Lord Bramall: Met Police chief refuses to apologise
The head of the Metropolitan Police has said he will not be "bullied" into apologising to Lord Bramall, who was investigated in connection with allegations of historical child abuse.
Sir Bernard Hogan-Howe told the Home Affairs Select Committee he had no reason to apologise to the peer, 92.
The police investigation was criticised after Lord Bramall was told he would face no action nearly nine months after he was interviewed under caution.
Lord Bramall had denied the claims.
The former head of the Army was interviewed under caution by police on 30 April 2015 but the case was dropped by the Met, which said last month that there was insufficient evidence to investigate further or bring charges.
Sir Bernard told MPs that suspects such as Lord Bramall had to wait to be told about the outcome of his case until the police and Crown Prosecution Service had completed their work.
He also defended the decision to send 22 officers to search Lord Bramall's home during the investigation into the abuse allegations.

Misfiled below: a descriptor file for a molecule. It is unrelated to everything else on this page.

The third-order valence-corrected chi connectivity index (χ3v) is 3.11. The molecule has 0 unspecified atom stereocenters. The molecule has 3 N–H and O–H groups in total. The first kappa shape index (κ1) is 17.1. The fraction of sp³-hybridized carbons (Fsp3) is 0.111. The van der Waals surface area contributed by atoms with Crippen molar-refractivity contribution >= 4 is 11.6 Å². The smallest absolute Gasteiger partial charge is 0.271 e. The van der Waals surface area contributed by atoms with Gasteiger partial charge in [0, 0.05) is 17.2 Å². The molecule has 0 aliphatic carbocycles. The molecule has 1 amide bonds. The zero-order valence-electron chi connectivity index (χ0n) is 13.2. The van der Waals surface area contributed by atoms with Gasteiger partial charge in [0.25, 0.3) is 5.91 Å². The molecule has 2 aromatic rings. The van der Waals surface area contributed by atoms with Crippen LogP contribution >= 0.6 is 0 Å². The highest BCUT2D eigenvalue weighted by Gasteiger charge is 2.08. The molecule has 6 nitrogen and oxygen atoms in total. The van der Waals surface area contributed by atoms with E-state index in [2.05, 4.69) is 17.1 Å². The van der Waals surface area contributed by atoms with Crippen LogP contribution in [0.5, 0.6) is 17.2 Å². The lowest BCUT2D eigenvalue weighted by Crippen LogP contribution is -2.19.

Sir Bernard expressed "regret" for the effect of the inquiry on Lord Bramall but repeatedly refused to apologise at the parliamentary committee.
During one exchange, Conservative MP Tim Loughton referred to a "media circus" surrounding the case.
Sir Bernard said: "Ah the media circus. If what you mean is that you want me to be bullied into apologising then that won't happen."
Mr Loughton replied: "So you think you're being bullied, do you?"
Sir Bernard said: "I'm asking you whether that's what you think."
Lord Bramall, a Normandy veteran who retired from the House of Lords in 2013, previously told the BBC there was not "one grain of truth" in the allegations, made against him by a man in his 40s.
Lord Bramall served during the D-Day landings during World War Two and commanded UK land forces between 1976 and 1978.
The peer became chief of the general staff - the professional head of the Army - in 1979, and in 1982 he oversaw the Falklands campaign.
Later that year he became chief of the defence staff - the most senior officer commanding the UK's armed forces.